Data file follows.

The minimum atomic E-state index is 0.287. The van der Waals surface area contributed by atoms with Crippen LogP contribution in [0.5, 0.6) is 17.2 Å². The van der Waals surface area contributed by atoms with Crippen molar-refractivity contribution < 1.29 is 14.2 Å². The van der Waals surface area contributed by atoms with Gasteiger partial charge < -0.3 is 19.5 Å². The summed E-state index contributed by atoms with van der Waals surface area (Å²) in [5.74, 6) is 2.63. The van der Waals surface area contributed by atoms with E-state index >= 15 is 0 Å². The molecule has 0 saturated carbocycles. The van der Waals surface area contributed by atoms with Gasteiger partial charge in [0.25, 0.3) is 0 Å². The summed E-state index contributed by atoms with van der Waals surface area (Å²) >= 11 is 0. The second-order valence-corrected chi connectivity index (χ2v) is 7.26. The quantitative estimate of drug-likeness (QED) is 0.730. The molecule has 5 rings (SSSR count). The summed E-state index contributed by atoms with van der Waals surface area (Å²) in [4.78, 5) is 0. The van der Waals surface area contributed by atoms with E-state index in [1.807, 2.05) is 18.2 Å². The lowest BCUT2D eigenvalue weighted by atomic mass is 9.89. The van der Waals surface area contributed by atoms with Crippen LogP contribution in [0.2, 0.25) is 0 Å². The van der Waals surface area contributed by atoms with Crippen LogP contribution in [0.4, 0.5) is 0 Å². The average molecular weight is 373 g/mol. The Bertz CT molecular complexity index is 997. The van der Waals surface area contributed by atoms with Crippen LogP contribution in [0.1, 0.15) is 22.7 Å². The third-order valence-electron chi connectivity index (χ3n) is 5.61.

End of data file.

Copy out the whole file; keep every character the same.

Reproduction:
The minimum atomic E-state index is 0.287. The van der Waals surface area contributed by atoms with Crippen LogP contribution in [0.5, 0.6) is 17.2 Å². The van der Waals surface area contributed by atoms with Crippen molar-refractivity contribution < 1.29 is 14.2 Å². The van der Waals surface area contributed by atoms with Gasteiger partial charge < -0.3 is 19.5 Å². The summed E-state index contributed by atoms with van der Waals surface area (Å²) in [5.74, 6) is 2.63. The van der Waals surface area contributed by atoms with E-state index >= 15 is 0 Å². The molecule has 0 saturated carbocycles. The van der Waals surface area contributed by atoms with Gasteiger partial charge in [0.25, 0.3) is 0 Å². The summed E-state index contributed by atoms with van der Waals surface area (Å²) >= 11 is 0. The second-order valence-corrected chi connectivity index (χ2v) is 7.26. The quantitative estimate of drug-likeness (QED) is 0.730. The molecule has 5 rings (SSSR count). The summed E-state index contributed by atoms with van der Waals surface area (Å²) in [4.78, 5) is 0. The van der Waals surface area contributed by atoms with E-state index in [1.807, 2.05) is 18.2 Å². The lowest BCUT2D eigenvalue weighted by atomic mass is 9.89. The van der Waals surface area contributed by atoms with Crippen LogP contribution in [0.2, 0.25) is 0 Å². The van der Waals surface area contributed by atoms with Crippen LogP contribution in [0.4, 0.5) is 0 Å². The average molecular weight is 373 g/mol. The Bertz CT molecular complexity index is 997. The van der Waals surface area contributed by atoms with Crippen LogP contribution in [0.1, 0.15) is 22.7 Å². The third-order valence-electron chi connectivity index (χ3n) is 5.61.